Can Cannabis Skin Care Work For Psoriasis And Eczema Treatment?

Dragana Komnenov PhD September 20, 2018 0 comments

Cannabinoids have potential to manage skin disorders associated with inflammation.

Skin is enjoying a moment in the spotlight with some important pre-clinical and small clinical trials relating to cannabis medicine. Some dermatologic diseases are inflammatory in nature (eczema, psoriasis, acne and dermatitis), which makes these good candidates for therapy with cannabinoids. Cannabis — in particular non-intoxicating compound CBD — has a powerful anti-inflammatory effect.

Other diseases of the skin, such as skin cancer, occur through disturbances of different cellular mechanisms, but cannabinoids have promising pharmacotherapeutic effects here as well. Pharmacotherapeutics is the study of the therapeutic uses of drugs as well as the benefits and adverse effects of said drugs.

Young woman with acne putting cream on her face

Here’s the latest in cannabis and skin research:

Cannabis and Acne

Acne is a condition characterized by red pimples dotted around the face and tends to afflict teenagers. A specific cell type, called a sebocyte, is responsible for the production of sebum. It is the dysregulation of sebum production that leads to acne. It has been discovered that sebocytes contain CB2 receptors, but lack CB1 receptors. These cells also have endocannabinoids that are involved in increasing lipid production (which leads to acne) and causing the death of the sebocyte (which reduces acne) — both through CB2 receptor signalling. Lipids, or fats, can cause acne. This is why the skin condition has links to a poor and grease-heavy diet. 

Another group of researchers found that the cannabinoids: CBC, CBV and THCV, all reduced lipogenesis in sebocytes and demonstrated anti-inflammatory properties. Finally, the most direct evidence came from one small single blinded comparative study. It found that a three percent cannabis extract cream used on the face for twelve weeks significantly decreased sebum levels in comparison to a control non-cannabinoid cream. It also reducing the swelling that is accompanied by acne.

Cannabis and Allergic Contact Dermatitis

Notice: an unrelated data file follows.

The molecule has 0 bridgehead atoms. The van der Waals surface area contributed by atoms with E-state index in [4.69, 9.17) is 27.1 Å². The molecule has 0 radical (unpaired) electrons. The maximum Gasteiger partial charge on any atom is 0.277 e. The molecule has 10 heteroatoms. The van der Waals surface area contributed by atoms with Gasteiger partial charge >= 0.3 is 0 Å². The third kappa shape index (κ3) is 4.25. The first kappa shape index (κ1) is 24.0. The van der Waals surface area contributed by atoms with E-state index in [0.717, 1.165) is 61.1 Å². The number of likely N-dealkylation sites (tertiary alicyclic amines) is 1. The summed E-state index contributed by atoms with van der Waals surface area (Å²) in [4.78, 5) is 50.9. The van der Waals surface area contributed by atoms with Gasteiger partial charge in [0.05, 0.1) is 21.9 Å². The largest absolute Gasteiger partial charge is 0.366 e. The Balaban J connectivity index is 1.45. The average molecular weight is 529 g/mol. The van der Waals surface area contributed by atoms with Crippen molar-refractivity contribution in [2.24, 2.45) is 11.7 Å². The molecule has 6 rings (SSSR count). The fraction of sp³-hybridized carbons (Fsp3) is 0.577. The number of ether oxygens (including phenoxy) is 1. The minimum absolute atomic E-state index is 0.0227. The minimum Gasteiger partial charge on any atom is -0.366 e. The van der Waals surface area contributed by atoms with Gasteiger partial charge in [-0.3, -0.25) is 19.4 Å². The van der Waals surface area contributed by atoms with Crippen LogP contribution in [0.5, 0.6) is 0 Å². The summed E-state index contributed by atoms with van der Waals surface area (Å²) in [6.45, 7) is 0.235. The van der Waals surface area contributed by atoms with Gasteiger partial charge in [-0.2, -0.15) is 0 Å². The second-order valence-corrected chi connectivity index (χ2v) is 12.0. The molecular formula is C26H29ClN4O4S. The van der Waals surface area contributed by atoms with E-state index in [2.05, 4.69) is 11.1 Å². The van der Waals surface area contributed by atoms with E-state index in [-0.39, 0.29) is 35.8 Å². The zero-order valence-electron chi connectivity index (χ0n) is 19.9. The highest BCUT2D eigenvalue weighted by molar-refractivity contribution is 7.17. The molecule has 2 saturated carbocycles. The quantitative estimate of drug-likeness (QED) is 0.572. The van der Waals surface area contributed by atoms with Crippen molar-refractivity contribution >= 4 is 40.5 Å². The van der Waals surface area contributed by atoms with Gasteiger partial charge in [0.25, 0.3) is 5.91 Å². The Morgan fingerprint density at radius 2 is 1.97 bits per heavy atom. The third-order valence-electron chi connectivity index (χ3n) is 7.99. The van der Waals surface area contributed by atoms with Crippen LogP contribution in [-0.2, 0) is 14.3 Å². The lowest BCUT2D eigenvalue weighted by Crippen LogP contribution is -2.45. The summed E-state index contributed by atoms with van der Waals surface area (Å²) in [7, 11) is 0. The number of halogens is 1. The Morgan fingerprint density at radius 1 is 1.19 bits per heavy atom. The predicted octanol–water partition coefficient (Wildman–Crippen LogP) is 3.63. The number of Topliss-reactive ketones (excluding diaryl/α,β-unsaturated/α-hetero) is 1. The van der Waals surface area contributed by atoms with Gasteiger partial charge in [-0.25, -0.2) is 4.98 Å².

Contact dermatitis is an itchy, red, rash following the patient touching an item they’re allergic to. This can be anything from metal to latex. Cannabis could have beneficial effects in this case because inflammation is at the root of contact dermatitis. The medicinal plant also has strong anti-inflammatory properties.

To date, pre-clinical studies indicate that CB2-selective antagonists, like CBD,  decreased inflammation in a mouse model of allergic contact hypersensitivity.

Cannabis and Eczema

One of the most common manifestations of eczema is a very persistent itch of the affected area. The endocannabinoid anandamide has been shown to have anti-itch properties, through interaction with its cannabinoid and vanilloid receptors in skin cells, called keratinocytes. Anandamide is responsible for “runner’s high” and is our body’s toned-down version of THC.

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Another study — published in the British Journal of Dermatology (2014) — described the effect of THC in reducing eczema symptoms. The intoxicating compound did so through decreasing the production in keratinocytes — molecules involved in inflammation. Anti-inflammatory properties of cannabis make it a very promising pharmacotherapeutic for eczema.

Psoriasis Cannabinoids

This skin condition speeds up the life cycle of keratinocytes. It leads to accumulation of dead skin cells on the surface, resulting in redness, itchiness and sometimes pain. Cannabinoids have shown significant promise in treating psoriasis, by preventing the accumulation of dead skin cells. Cannabis also has immunomodulatory effects that ultimately lead to a reduction in inflammation, and thus less redness and itching. Doctors suggest CB1 slows down the excessively fast life cycle of keratinocytes grown in a petri dish.

Basal Cell Carcinoma

Skin Cancer and Cannabis

In order for cannabinoids to therapeutically help skin cancer, the cancer has to have receptors available for binding. The binding process creates cancer cell death. Indeed, both melanoma and non-melanoma cancer cells express CB1 and CB2 receptors. And one study, published in the Critical Reviews of Oncology & Hematology (2012), argues for a more prominent role of CB2 in anti-malignancy actions of cannabinoids.

Activation of cannabinoids receptors, and CB2 receptors in particular, leave skin cancer cells incapacitated, while leaving the normal healthy cells intact. Treatment of melanoma cells with THC leads to cancer cells committing suicide, and treatment with Sativex-like mixture of 1:1 THC and CBD has shown great ability to inhibit the viability of melanoma cells.

Preliminary evidence is plentiful. It points to the great potential of cannabis to treat inflammatory skin conditions; and even skin cancer. Development of cannabinoid-based pharmacotherapy will entail more rigorous well-designed studies that will establish their efficacy and safety profiles.

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